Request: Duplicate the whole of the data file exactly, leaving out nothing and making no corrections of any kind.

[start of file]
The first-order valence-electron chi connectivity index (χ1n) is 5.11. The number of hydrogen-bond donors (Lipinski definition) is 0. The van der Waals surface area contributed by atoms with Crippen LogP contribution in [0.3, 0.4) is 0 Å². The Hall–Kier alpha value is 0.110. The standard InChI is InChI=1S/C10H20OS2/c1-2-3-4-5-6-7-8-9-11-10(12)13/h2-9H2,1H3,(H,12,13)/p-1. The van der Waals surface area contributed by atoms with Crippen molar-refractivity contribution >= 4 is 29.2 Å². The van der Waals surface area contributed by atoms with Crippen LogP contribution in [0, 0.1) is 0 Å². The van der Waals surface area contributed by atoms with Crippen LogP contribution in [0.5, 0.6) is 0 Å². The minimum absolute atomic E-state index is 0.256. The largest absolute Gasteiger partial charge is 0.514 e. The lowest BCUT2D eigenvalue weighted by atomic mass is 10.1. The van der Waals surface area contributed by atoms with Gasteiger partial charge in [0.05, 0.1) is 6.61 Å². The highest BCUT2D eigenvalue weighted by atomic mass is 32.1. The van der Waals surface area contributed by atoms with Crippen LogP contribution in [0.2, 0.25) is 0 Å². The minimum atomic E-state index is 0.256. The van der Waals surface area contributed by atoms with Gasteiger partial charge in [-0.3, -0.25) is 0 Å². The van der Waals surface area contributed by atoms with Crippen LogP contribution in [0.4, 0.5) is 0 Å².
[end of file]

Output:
The first-order valence-electron chi connectivity index (χ1n) is 5.11. The number of hydrogen-bond donors (Lipinski definition) is 0. The van der Waals surface area contributed by atoms with Crippen LogP contribution in [0.3, 0.4) is 0 Å². The Hall–Kier alpha value is 0.110. The standard InChI is InChI=1S/C10H20OS2/c1-2-3-4-5-6-7-8-9-11-10(12)13/h2-9H2,1H3,(H,12,13)/p-1. The van der Waals surface area contributed by atoms with Crippen molar-refractivity contribution >= 4 is 29.2 Å². The van der Waals surface area contributed by atoms with Crippen LogP contribution in [0, 0.1) is 0 Å². The van der Waals surface area contributed by atoms with Crippen LogP contribution in [0.5, 0.6) is 0 Å². The minimum absolute atomic E-state index is 0.256. The largest absolute Gasteiger partial charge is 0.514 e. The lowest BCUT2D eigenvalue weighted by atomic mass is 10.1. The van der Waals surface area contributed by atoms with Gasteiger partial charge in [0.05, 0.1) is 6.61 Å². The highest BCUT2D eigenvalue weighted by atomic mass is 32.1. The van der Waals surface area contributed by atoms with Crippen LogP contribution in [0.2, 0.25) is 0 Å². The minimum atomic E-state index is 0.256. The van der Waals surface area contributed by atoms with Gasteiger partial charge in [-0.3, -0.25) is 0 Å². The van der Waals surface area contributed by atoms with Crippen LogP contribution in [0.4, 0.5) is 0 Å².